The Look East Policy of India was launched by the former Prime Minister PV Narasimha Rao in 1991. The main focus of this policy was to shift the country’s trading focus from the west of India to the east of India, i.e., towards the booming Southeast Asian countries. The new NDA Government at the Centre upgraded this policy as the Act East Policy at the East Asia Summit held in Myanmar in November 2014.
The key differences between the Look East Policy and the Act East Policy can be summed up thus: The focus of the Look East Policy was to increase the economic integration with the Southeast Asian countries and the area was just confined to Southeast Asia only. On the other hand, the focus of the Act East Policy is the economic and security integration and the focused area is increased to Southeast Asia plus East Asia.
The objective of Act East Policy is to: 1) promote economic cooperation, cultural ties and develop strategic relationships with countries in the Asia-Pacific region through continuous engagement at regional, bilateral and multilateral levels; 2) to increase the interaction of Northeast India States with other neighbouring countries; 3) to find out the alternatives of the traditional business partners with more focus on the Pacific countries in addition to the Southeast Asian countries.
Experts say that under the Act East Policy, the Government is relying on the 3 Cs (Culture, Connectivity and Commerce) to develop better relations with ASEAN nations.
In order to ensure the success of the policy, the NDA Government is putting steady efforts to develop and strengthen connectivity of Northeast Indian States with the ASEAN region through people-to-people contacts, trade, culture and physical infrastructure (airport, road, power, telecommunication, etc.).
The India-Japan relations are passing through a good phase for the last several years and Japan is helping India in many infrastructure projects.
The ASEAN-India Plan of Action for the period 2016-20 was adopted in August 2015 which identified concrete initiatives and areas of cooperation along the three pillars – political security, economic and socio-cultural actions.
During the Second World War, the development of the Stilwell Road, which was constructed by the Americans from Ledo (near Digboi) in Assam, one of the railheads in Assam in the Brahmaputra Valley, through Myanmar (then Burma) connecting with Kunming in China, passing through Nampong and Pangsau Pass along the India-Myanmar border was historic. It winds up the passes of 9,000-foot Patkai range and emerges at Shindbwiyang and then Myitkyina in Myanmar.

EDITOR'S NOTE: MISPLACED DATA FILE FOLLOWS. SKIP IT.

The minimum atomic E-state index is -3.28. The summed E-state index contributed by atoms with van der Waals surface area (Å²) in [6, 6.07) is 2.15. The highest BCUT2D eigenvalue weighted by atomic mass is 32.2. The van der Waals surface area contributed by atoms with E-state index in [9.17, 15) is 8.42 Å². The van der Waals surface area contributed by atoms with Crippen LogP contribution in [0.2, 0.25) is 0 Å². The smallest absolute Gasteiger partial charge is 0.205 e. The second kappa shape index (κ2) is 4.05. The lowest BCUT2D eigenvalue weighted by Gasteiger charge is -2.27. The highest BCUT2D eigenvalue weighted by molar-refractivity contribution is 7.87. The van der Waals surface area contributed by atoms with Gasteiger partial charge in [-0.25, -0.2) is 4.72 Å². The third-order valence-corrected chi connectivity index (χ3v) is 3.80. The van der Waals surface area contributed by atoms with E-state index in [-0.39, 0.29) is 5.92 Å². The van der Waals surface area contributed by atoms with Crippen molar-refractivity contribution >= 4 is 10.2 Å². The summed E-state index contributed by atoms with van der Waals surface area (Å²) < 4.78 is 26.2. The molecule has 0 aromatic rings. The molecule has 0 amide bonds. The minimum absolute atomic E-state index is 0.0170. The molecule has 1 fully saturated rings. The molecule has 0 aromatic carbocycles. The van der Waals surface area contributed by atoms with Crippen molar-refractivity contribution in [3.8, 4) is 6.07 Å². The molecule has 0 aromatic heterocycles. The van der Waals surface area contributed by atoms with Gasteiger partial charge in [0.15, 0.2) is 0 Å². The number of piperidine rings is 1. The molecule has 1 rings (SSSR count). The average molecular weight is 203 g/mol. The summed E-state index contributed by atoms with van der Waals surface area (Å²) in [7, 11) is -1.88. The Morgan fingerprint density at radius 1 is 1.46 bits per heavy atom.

Besides the Stilwell Road, during the Second World War the allied army built a pipeline of four inches diameter to supply petroleum products from the Digboi Refinery in Assam to Myitkyina in Myanmar which is 403 km away from Digboi. The pipeline ran parallel to the Stilwell Road and carried aviation fuel to the airfields along the Stilwell Road. The engineer officer-in-charge of the fuel and lubricant division in the office of the Quartermaster General, demanded that by October 1, 1944 the pipeline to be fully commissioned but the first gallon of gasoline by the four-inch diameter pipeline reached Myitkyina on September 27, 1944. Thereafter it carried 8000 barrels (bbl) gasoline fuel each day which was equivalent to 400 cargo trucks those days.
In order to harness the benefits of the Act East Policy, India has upgraded its relations to strategic partnership with Japan, Australia, Vietnam, Indonesia, Malaysia, Singapore, Republic of Korea and forged close ties with all countries in the Asia-Pacific region.
Further, apart from ASEAN, the ASEAN Regional Forum (ARF) and East Asia Summit (EAS), India has also been actively engaged in regional forums such as Indian Ocean Rim Association (IORA), Bay of Bengal Initiative for Multi-Sectoral Technical and Economic Cooperation (BIMSTEC), Asia Cooperation Dialogue (ACD) and Mekong Ganga Cooperation (MGC).
In the recent action by the Ministry Petroleum and Natural Gas in keeping the Numaligarh Refinery (NRL) out of the ambit of the Bharat Petroleum Corporation Ltd (BPCL) privatization and arranging to expand the capacity of NRL to nine million metric tonnes per annum in near future, which is much more than the internal consumption of the region, indicates that the most of the products of NRL is likely to be exported to nearby countries. This will give a boost to the region’s employment sector as well as the revenue earning.
Slowly, the technological skill in converting Agar wood to valuable perfumes is getting proliferated among the common citizens of the Northeast region. And it is also expected that large quantity of Agar wood from the East Asian nations like Laos, Cambodia, etc., will travel to the NE region for value addition. This will certainly boost the economy and employment aspects of the NE region.
Bamboo will also play a major role in future in making disposable and one-time use articles besides durable fashionable white goods for future generations. The Northeast region will play a major role in commercial utilization of bamboo.
So, it is clear that a major component of India’s socio-cultural, economic and political activities in near future is towards the east of the region which will immensely benefit the North-eastern States.